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Topics: Talent Management
Objective Measures of PMs
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Greetings,
I was looking for some ideas on how to attempt to measure PM performance objectively. I personally think it is a difficult undertaking and can often be inaccurate or inappropriate, but my VP is going to demand it, so I would like to have a few ideas on what kinds of things you have found that work.
Thanks,
Gordon Paisley
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I can't say I'm big on metrics. They're fine in theory but it's so hard to get the historical data to back them up. What's worse, many times the wrong thing is being measured. Take the "under budget" bellwether. If a PM's projects are always under budget, does that make him a good PM, or a bad estimator?
Anonymous
It seems that a PM's performance rests in their ability to deliver projects on time and on budget. The only other measure of success is the customer's and teams satisfaction with the process. If a PM can deliver the goods as promised is such a way that the customer and team would entrust them with another project then they are doing their job and doing it well. Sounds obvious but it is what a PM is supposed to do.
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I guess I should have clarified my situation better. It's easy to throw out the triple constraint as the benchmark for measuring, and that would be easy if all cost, time and quality were solely within the control of the PM. However, as we all know, projects require critical input from people that do not directly work for the PM (the dark side of the matrixed organization), nor are they necessarily held to the same measures (since the often 'live' in other departments.)

My concern is this: How to capture enough of the efforts/results of the PM to adequately reflect his value to the company. A PM can prepare a perfect project plan, and can still have the project miss one or more of the constraints due COMPLETELY to the actions or inactions of others on the team. There is only so much the PM can do to get things done. How do you account for this in an evaluation system?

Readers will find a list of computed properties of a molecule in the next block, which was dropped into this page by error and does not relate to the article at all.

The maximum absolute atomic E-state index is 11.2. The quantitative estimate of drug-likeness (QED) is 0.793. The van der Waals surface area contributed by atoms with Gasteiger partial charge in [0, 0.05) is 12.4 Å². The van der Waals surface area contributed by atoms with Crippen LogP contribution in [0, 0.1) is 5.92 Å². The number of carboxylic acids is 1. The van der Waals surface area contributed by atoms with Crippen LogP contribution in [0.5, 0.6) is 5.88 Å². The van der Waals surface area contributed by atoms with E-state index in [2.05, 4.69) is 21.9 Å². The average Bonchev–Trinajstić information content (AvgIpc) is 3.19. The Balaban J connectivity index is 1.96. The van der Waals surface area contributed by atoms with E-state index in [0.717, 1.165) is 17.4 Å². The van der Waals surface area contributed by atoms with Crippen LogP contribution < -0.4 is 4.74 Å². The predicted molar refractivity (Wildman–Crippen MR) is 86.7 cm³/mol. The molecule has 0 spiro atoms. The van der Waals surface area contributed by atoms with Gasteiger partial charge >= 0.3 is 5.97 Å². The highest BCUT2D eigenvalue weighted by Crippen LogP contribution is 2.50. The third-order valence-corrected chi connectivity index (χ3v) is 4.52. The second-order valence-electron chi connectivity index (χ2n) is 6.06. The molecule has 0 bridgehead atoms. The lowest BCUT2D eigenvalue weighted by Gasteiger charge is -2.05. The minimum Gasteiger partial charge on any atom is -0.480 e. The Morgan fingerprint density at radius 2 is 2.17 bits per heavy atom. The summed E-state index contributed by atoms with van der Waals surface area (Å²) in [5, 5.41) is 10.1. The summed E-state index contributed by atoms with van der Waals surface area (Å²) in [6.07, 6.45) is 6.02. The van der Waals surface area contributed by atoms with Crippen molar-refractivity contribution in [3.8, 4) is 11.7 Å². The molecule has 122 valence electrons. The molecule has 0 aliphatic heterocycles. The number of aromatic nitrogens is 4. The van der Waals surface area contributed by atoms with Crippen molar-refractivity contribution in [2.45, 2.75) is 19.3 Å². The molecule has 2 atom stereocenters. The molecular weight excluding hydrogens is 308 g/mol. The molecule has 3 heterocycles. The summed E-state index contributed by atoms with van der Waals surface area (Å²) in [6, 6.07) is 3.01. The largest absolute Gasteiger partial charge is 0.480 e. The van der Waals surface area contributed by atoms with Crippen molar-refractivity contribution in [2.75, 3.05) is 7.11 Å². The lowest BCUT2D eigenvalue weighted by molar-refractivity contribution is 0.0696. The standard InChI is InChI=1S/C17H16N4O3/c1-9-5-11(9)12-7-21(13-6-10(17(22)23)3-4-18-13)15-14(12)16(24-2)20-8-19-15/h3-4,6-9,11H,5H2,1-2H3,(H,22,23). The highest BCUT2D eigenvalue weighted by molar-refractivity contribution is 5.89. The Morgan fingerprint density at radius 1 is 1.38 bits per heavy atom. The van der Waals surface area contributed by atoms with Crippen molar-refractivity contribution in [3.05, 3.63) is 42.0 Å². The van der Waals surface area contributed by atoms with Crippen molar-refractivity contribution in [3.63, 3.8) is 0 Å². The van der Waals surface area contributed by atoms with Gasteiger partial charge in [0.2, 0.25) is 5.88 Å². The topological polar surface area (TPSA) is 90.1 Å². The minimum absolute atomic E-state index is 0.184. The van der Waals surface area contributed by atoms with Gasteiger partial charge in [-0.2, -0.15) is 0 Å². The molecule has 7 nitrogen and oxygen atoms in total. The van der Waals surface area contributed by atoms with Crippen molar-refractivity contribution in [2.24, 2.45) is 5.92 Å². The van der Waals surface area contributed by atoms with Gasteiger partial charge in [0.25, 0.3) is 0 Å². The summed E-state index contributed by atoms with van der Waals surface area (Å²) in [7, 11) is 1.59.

Thanks,
Gordon
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Here's a couple provocative questions . . .

Is it valid to perform individual evaluations on what are inherently team-based endeavors?

What is the purpose of individual evaluation?

Can "objective" measures "appropriate" for individual evaluation exist that do not, in some cases, conflict with what is needed to enhance the performance of the team or larger organization?

One solution is to assure that the processes support the need of the organization, and that the individuals follow those processes. If those are achieved, then everybody should be happy with their performance, and their evaluation.

It ain't people at the core of performance problems, it's conflicts between processes. The shame of it is that those conflicts don't have to exist.

Anonymous
I see your delimna. I believe the answer lies in how your write the metric. It is however the job of the PM to manage the project in such away that variables outside thier control are reported and accounted for. Accountability is the key. It would be fair to add to the metric calculation relief for changes that are outside the control of the PM. And if milestone completion acknowledgements are part of the plan then the plan going forward can be contingent on those milestones being approved. In the end analysis, the PM must be accountable for the project completing on time and on budget. Just as the CEO is accountable for EBITDA. The board does not want to hear that its not the CEO's fault. With the chair comes the responsibility. A good plan factors in potential failure and has remedies in place.

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